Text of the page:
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Although many GIS have been successfully implemented, it has become

quite clear that two-dimensional maps with most complex contours and color schema
cannot precisely present multidimensional and dynamic spatial phenomena. Most GISs in use today
have not been designed to support multimedia data and therefore have very limited capability due to

the large data volumes, very rich semantics and very different modeling



This paper discusses some of the features of a GIS, the general trends in this field and
the technology behind it. It also describes the advantages of using multimedia to implement a GIS by
extending its capabilities of presenting geographic and other information. Then the main subsystems of
a GIS have been presented. This paper also identifies some of the key areas where Multimedia GIS
systems could be very useful.
Geographical Information Systems (GIS) are computer-based systems that enable users
to collect, store, process, analyze and present spatial data.
It provides electronic representation about the information called the spatial data about
E a r t hs

Natural and man-made features. A GIS references these real-world spatial data elements to a coordinate
system. These features can be separated into different layers. A GIS system stores each category of
information in a separate "layer" for ease of maintenance, analysis, and visualization. For example,
layers can represent terrain characteristics, census data, demographics information, environmental and
ecological data, roads, land use, river drainage and flood plains, and rare wildlife habitats. Different
applications create and use different layers. A GIS can also store attribute data, which is
descriptive information of the map features.
Geography isn't just an academic subject, it's a serious discipline with multibillion dollar implications
for businesses and governments.
Choosing sites, targeting market segments, planning distribution networks, and responding to
emergencies, or redrawing country boundariesall of these problems involve applications of geography.

A transformation is taking place. Businesses and government, schools and hospitals, nonprofit
organizations, and others are taking advantage of it.
Geography matters because all around the world, people are working more efficiently.
Information that was previously limited to spreadsheets and databases is being unleashed in a new,
exciting wayall using geography.
This isn't your elementary school's geography. This is using geography, or location of information, to
gain new insights and make better, more informed decisions.
For example, in Texas, a department store analyzing credit card receipts by ZIP Code finds that a large
number of its customers drive along a particular section of the freeway to reach a mall. The store could
then make smart choices about where to place its billboard ads.
Linking locations to information is a process that applies to many aspects of decision making in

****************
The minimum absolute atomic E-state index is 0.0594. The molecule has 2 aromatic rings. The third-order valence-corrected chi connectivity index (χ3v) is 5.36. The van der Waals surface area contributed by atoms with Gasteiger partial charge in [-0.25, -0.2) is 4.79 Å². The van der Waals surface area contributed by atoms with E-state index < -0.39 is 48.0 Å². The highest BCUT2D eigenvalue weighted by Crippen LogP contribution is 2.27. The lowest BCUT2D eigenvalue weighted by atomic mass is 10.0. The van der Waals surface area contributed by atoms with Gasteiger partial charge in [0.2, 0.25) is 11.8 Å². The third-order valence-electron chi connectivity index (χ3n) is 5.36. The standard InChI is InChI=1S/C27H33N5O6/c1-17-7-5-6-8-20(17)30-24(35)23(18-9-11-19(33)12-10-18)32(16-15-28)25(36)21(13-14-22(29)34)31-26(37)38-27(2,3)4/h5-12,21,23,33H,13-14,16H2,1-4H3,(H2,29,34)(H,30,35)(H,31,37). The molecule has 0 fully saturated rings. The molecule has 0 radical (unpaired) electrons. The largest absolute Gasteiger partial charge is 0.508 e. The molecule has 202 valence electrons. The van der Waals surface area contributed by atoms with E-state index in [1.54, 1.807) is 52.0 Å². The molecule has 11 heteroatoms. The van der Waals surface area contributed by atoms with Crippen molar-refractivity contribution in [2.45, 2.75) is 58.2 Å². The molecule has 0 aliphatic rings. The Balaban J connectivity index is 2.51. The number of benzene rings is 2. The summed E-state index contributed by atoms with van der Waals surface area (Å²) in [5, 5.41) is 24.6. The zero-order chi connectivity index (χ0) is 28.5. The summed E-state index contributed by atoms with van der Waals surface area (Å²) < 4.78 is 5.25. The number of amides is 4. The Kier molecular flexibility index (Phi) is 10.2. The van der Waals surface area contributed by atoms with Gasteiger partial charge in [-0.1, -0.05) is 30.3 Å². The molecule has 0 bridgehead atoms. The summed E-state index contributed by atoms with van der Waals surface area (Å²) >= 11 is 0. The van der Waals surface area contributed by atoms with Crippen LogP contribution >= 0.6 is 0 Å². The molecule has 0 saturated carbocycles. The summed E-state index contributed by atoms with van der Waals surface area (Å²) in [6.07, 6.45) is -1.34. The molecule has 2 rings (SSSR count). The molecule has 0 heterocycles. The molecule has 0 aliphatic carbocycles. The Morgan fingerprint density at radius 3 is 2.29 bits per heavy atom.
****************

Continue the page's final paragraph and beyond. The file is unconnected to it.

business and the community.
Choosing a site, targeting a market segment, planning a distribution network, zoning a neighborhood,
allocating resources, and responding to emergencies; all of these problems involve questions of geography.


In which neighborhoods or ZIP Code areas do consumers with particular profiles live?
Which areas of a city are most vulnerable to seasonal flooding or other natural disasters?
Where are power poles located, and when did they last receive maintenance?
How do organizations unlock geography from the data they use every day to make decisions?
For anyone trying to evaluate information, the best way to view it is on a map.
Not just any map, but intelligent digital maps made possible by geographic information system (GIS)
Everyone, including people who have never used maps to analyze data, is finding that maps make
processing information much easier and more effective.

GIS is computer software that links geographic information (where things are) with descriptive
information (what things are).
Unlike a flat paper map, where "what you see is what you get," a GIS can present many layers of
different information.
To use a paper map, all one does is to unfold it.

Spread out before the user is a representation of cities and roads, mountains and rivers, railroads, and
political boundaries.
The cities are represented by little dots or circles, the roads by black lines, the mountain peaks by tiny
triangles, and the lakes by small blue areas similar to the real lakes.
A digital map is not much more difficult to use than a paper map. As on the paper map, there are dots
or points that represent features on the map; such as, cities, lines that represent features; such as, roads, and
small areas that represent features; such as, lakes.
All of this informationwhere the point is located, how long the road is, and even how many square
miles a lake occupiesis stored as layers in digital format as a pattern of ones and zeros in a computer.
Think of this geographic data as layers of information underneath the computer screen.